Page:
It’s Nobel Prize season and once again, men are dominating the list of laureates in science, technology, engineering and mathematics (STEM) fields.
Cosmologist James Peebles and astrophysicists Michel Mayor and Didier Queloz won the Nobel Prize in physics Tuesday, while Monday saw another trio of men – William G Kaelin Jr, Peter J Ratcliffe and Gregg L Semenza – jointly awarded the Nobel Prize in medicine.
The all-male roster so far highlights what has become something of a ritual criticism of the Nobel committees in recent years: the lack of awards recognition for women in STEM.
With more women entering STEM fields, it’s not just accolades that are at stake. Career advancement, research funding and opportunities as well as pay are influenced by professional awards. And without visible, recognised female scientists, young girls can be discouraged from entering science and mathematics fields in the first place, studies have found, possibly robbing future generations of a promising laureate.
Our culture still doesn't think of physics as a women's field, so having a woman recently win the prize is a good thing because hopefully someone will look at her and think a woman can get this very prestigious prize.
Women are underrepresented among Nobel Prize winners as a whole. Only 51 women have been awarded the honour across all disciplines between 1901 and 2019. Historically, physics has been an especially male-dominated prize.
Of the 113 Nobel Prizes awarded in physics between 1901 and 2019, only three have gone to female scientists: Marie Curie in 1903, Maria Goeppert Mayer in 1963 and Donna Strickland in 2018.
Strickland’s win last year brought important visibility, says Rachel Ivie, senior director for education and research at the Statistical Research Center at the American Institute of Physics.
“Our culture still doesn’t think of physics as a women’s field, so having a woman recently win the prize is a good thing because hopefully someone will look at her and think a woman can get this very prestigious prize,” Ivie told Al Jazeera.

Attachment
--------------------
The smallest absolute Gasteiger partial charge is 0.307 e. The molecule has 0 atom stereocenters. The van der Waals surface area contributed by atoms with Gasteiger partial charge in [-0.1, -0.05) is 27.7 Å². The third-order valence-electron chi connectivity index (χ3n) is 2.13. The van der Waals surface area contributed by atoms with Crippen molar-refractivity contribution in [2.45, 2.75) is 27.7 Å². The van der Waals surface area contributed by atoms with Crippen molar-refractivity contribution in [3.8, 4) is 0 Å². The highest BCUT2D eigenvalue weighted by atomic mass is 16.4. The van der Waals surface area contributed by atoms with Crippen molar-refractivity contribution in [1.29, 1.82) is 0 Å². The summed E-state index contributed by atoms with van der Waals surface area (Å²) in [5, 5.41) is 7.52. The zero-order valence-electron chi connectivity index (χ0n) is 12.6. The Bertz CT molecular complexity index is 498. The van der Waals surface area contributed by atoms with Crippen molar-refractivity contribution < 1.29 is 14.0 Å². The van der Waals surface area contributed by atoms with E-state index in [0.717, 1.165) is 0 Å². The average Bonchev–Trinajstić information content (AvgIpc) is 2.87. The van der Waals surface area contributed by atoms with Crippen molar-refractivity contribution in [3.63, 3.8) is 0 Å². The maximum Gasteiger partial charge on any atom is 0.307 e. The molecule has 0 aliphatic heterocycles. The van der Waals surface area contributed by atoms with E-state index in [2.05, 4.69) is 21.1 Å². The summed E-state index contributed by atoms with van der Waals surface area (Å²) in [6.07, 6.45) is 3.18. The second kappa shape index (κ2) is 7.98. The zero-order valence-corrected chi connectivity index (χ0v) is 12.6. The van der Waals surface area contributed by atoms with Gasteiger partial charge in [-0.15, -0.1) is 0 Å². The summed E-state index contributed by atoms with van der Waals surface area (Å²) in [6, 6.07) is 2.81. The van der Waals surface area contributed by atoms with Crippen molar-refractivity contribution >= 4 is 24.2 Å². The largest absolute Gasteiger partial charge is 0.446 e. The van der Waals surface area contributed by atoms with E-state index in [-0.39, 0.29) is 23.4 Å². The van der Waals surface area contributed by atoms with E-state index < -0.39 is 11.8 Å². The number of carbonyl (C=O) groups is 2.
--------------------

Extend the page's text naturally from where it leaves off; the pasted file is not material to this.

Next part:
The number of women pursuing careers in physics is increasing, according to a study published this year by Ivie and her team, who reported that women earned 20 percent of physics doctorates and 40 percent of astronomy doctorates in 2017. But more men are entering the fields as well, meaning the overall percentage of women in physics has basically remained the same.
Disparities in pay and resources remain big challenges.
While women earning doctorates in physics can expect to be paid as much as their male counterparts one year after graduation, the pay gap widens considerably after 10 to 15 years, with men earning 10 percent more than women, the study found.
Ivie and her team also identified inequities in the resources available to women in sciences, such as lab space and the ability to hire graduate students or employees to help with research.
“The lack of women getting awards and prizes is a reflection of some of these inequalities they’ve experienced over their careers, and things take a snowball effect,” says Ivie.
It’s not just Nobels. In general, women receive fewer scientific awards and prizes than their male counterparts.
The phenomenon is known as the “Matilda Effect” – a term coined by scientific historian Margaret Rossiter and named after 19th-century suffragist and feminist scholar Matilda Gage, who both experienced and drew attention to the phenomenon of female scientists having their accomplishments overlooked or attributed to male colleagues.
While fewer women in STEM fields means the relative pool of female candidates to be nominated for and awarded prizes is smaller, that is slowly changing.
The number of women receiving doctorates in the US more than doubled between 1987 and 2017, with the biggest gains in the STEM fields of mathematics and computer science, according to the National Center for Science and Engineering Statistics’ 2017 Survey of Earned Doctorates.